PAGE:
Walker’s fundraising and spending figures won’t be officially released for another few weeks (the FEC deadline for filing is Oct. 15). But it’s unlikely that it raised anywhere near as much as the $26 million raised by a pair of big-money groups devoted to supporting him. A pro-Walker super PAC called Unintimidated PAC, which raised the bulk of that (with $13 million coming from seven-figure donors), this month began a planned $9-million television and digital advertising campaign in Iowa. It also planned to focus on South Carolina, another early voting state with a significant population of religious conservatives ― a demographic where Walker had some early appeal.
The original idea, according to a source familiar with Unintimidated’s strategy was to use advertising to inform voters in key early states about Walker’s record as a reformer in Wisconsin, beyond just his well-known efforts to rein in spending and limit union power. “So that, once the voters got beyond this beauty contest summer, and it came time for them to make a decision, they could judge the governor’s complete conservative record and make an informed decision,” said the source. But the source said that once Walker began struggling to get to that point, Unintimidated began planning for other possibilities.
“We didn’t have the luxury of knowing what the hard-dollar side was going to do. Had the decision been made to reduce or move staff, we were prepared to institute a ground game strategy or to shift paid media from other early states to Iowa, if that was what was required,” said the source. “We had the resources and flexibility to do that. We had a loyal group of supporters who were willing to stick with it, and a low burn rate.”
The source said Unintimidated was on track to raise $35 million to $40 million this year.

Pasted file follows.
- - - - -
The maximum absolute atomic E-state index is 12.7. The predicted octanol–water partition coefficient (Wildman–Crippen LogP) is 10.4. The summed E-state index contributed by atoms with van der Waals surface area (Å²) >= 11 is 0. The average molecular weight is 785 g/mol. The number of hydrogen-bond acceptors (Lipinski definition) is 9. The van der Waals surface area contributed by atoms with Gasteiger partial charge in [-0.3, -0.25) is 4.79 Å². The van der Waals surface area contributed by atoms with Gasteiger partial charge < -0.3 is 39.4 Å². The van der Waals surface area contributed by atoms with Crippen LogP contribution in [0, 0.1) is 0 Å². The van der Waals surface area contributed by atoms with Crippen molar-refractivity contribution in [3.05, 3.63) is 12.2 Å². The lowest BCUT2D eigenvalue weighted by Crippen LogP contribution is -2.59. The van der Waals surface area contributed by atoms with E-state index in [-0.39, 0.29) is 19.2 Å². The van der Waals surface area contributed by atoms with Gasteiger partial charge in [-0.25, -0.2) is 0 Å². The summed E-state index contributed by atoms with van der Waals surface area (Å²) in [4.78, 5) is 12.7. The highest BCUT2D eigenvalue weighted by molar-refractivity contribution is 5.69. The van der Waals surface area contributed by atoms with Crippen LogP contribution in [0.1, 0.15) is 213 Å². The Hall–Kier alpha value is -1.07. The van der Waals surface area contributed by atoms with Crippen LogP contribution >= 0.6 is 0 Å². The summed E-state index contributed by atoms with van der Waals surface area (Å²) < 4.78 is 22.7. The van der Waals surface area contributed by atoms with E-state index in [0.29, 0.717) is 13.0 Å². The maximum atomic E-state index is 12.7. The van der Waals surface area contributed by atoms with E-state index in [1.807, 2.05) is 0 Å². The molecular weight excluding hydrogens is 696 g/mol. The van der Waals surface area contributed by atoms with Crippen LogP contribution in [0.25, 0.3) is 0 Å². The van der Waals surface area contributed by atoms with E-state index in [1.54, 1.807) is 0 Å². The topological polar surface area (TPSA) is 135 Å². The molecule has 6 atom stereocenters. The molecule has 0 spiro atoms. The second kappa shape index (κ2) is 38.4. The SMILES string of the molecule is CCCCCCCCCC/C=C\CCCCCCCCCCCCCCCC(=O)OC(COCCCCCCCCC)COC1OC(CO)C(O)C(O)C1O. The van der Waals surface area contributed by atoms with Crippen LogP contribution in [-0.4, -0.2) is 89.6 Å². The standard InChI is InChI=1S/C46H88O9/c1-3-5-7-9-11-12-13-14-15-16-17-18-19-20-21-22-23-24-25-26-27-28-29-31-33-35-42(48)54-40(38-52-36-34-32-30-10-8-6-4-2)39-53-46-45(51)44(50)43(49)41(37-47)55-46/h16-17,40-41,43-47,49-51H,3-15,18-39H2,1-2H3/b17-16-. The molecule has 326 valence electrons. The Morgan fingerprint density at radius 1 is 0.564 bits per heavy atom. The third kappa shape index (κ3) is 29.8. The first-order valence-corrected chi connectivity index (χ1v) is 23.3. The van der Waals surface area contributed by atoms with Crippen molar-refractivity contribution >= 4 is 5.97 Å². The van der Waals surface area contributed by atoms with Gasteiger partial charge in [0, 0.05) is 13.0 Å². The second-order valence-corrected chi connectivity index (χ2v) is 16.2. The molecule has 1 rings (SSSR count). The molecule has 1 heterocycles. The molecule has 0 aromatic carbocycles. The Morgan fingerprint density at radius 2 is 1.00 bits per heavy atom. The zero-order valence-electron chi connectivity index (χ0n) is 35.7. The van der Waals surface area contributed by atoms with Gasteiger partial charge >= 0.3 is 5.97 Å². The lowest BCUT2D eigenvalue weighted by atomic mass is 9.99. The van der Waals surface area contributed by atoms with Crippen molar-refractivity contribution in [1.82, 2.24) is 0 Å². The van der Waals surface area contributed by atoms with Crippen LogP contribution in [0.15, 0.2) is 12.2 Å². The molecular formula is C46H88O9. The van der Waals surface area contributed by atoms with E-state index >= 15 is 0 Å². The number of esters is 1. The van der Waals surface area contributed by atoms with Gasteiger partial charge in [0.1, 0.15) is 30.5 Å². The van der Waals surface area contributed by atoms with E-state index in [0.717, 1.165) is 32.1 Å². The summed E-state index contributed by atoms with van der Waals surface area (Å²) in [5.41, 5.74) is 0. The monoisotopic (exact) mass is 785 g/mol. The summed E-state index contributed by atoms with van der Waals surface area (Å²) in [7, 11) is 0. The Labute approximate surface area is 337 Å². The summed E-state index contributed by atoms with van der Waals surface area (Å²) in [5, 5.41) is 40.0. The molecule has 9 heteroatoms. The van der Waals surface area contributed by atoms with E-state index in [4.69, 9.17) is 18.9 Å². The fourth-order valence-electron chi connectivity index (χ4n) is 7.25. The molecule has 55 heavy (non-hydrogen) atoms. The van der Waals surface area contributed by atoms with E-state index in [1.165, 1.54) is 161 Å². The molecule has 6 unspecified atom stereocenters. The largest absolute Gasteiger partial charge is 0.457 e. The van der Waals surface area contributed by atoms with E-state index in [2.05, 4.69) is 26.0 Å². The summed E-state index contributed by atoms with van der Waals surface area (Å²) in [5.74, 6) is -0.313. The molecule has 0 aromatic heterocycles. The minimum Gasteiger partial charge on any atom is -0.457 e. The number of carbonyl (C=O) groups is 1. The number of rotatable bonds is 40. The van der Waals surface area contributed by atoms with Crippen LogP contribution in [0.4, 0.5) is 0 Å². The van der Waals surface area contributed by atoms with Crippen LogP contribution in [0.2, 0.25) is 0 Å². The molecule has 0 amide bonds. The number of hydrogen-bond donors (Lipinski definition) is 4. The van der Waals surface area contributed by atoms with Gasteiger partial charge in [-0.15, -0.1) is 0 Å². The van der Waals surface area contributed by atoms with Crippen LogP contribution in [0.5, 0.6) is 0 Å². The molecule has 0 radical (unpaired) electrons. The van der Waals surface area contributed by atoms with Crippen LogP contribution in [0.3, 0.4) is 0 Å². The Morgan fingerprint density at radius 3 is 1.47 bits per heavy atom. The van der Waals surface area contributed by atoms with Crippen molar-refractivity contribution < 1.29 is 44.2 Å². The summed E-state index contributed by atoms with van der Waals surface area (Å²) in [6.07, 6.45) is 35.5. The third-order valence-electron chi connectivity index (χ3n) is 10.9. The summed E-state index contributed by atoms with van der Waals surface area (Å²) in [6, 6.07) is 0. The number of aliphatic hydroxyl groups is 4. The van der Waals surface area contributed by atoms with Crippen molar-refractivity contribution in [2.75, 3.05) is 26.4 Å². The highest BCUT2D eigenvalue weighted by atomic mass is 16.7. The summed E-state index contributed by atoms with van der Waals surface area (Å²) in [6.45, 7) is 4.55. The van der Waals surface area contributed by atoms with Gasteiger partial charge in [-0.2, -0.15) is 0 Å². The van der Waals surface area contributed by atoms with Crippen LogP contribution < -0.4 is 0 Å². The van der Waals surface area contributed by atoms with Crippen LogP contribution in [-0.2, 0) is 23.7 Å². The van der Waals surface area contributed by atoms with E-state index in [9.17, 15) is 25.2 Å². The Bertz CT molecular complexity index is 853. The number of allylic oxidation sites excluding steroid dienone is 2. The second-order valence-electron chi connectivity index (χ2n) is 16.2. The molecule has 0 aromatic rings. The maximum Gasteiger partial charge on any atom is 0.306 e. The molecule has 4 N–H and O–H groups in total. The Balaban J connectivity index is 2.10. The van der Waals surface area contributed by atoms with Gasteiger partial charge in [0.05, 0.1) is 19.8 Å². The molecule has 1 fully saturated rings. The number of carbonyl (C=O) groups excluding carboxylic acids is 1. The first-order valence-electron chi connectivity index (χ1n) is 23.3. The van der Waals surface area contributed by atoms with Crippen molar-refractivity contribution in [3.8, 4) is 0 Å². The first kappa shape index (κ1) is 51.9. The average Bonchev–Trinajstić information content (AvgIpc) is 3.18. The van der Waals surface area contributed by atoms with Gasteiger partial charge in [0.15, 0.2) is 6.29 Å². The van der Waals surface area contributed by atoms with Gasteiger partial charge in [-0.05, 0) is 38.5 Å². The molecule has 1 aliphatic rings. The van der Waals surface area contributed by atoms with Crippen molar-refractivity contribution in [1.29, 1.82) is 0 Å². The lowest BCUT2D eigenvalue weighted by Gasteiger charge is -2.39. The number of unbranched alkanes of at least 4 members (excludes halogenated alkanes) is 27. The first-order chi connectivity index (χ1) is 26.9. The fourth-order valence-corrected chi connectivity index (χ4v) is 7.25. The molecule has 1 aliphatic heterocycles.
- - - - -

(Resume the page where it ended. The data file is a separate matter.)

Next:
A spokesman declined to say how much the PAC had in the bank, but said it plans to “wind down our existing efforts and return remaining resources to supporters.”
In his Monday news conference announcing his decision to drop out, Walker cited a desire to help unite the GOP behind a single front-runner. But in a staff conference call beforehand, he also cited a more practical motivation. “Finances just aren’t there,” he said, according to a source who participated.
Yet, a GOP operative who worked with Walker’s campaign suggested the Wisconsin governor could have scaled back his campaign to a bare-bones operation while counting on an expanded super PAC operation. “The super PAC could have done Fox News advertising to get his numbers up nationally, and his campaign could have cut down his staff, lived off the land and waited for the field to reshuffle,” said the operative, pointing out that the top candidates in averages of national polls were invited to participate in the GOP primary debates. “Walker and Perry both could have gone on, and, at least for Walker, there’s a good argument that he got out too early.”
Minnesota broadcasting billionaire Stan Hubbard, who donated $50,000 to the PAC, suggested the only way it could have helped stanch Walker’s polling drop would have been to air national advertising. “If they had enough money, it would have been very effective in my opinion,” Hubbard said.
But Hubbard suggested Walker’s freefall was his own doing, and could be traced largely to his flat debate performance.
“When push came to shove, all that mattered is how he did in the debates,” said Hubbard. “In national politics today, you have to be a TV star and you have to have that certain something that turns people on. And for whatever reason, Scott didn’t have that,” said Hubbard, who added that he was disappointed by Walker’s withdrawal, nonetheless. “He would be a good president in my opinion.”
While Hubbard said he’s a fan of a few other GOP presidential prospects, he said he’s not in a rush to donate to any of their super PACs. “We did that with Scott, lost our money. We’ll see who comes through,” he said, arguing that none of the other candidates’ super PACs are making much impact at this stage of the race, either.
“What a super PAC can do, in my opinion, is it can buy a lot of great TV advertising once you have a race in a given market. But, until you get to the public going to the polls and voting, a super PAC can’t do a helluva lot, except maybe raise money by doing mailings.”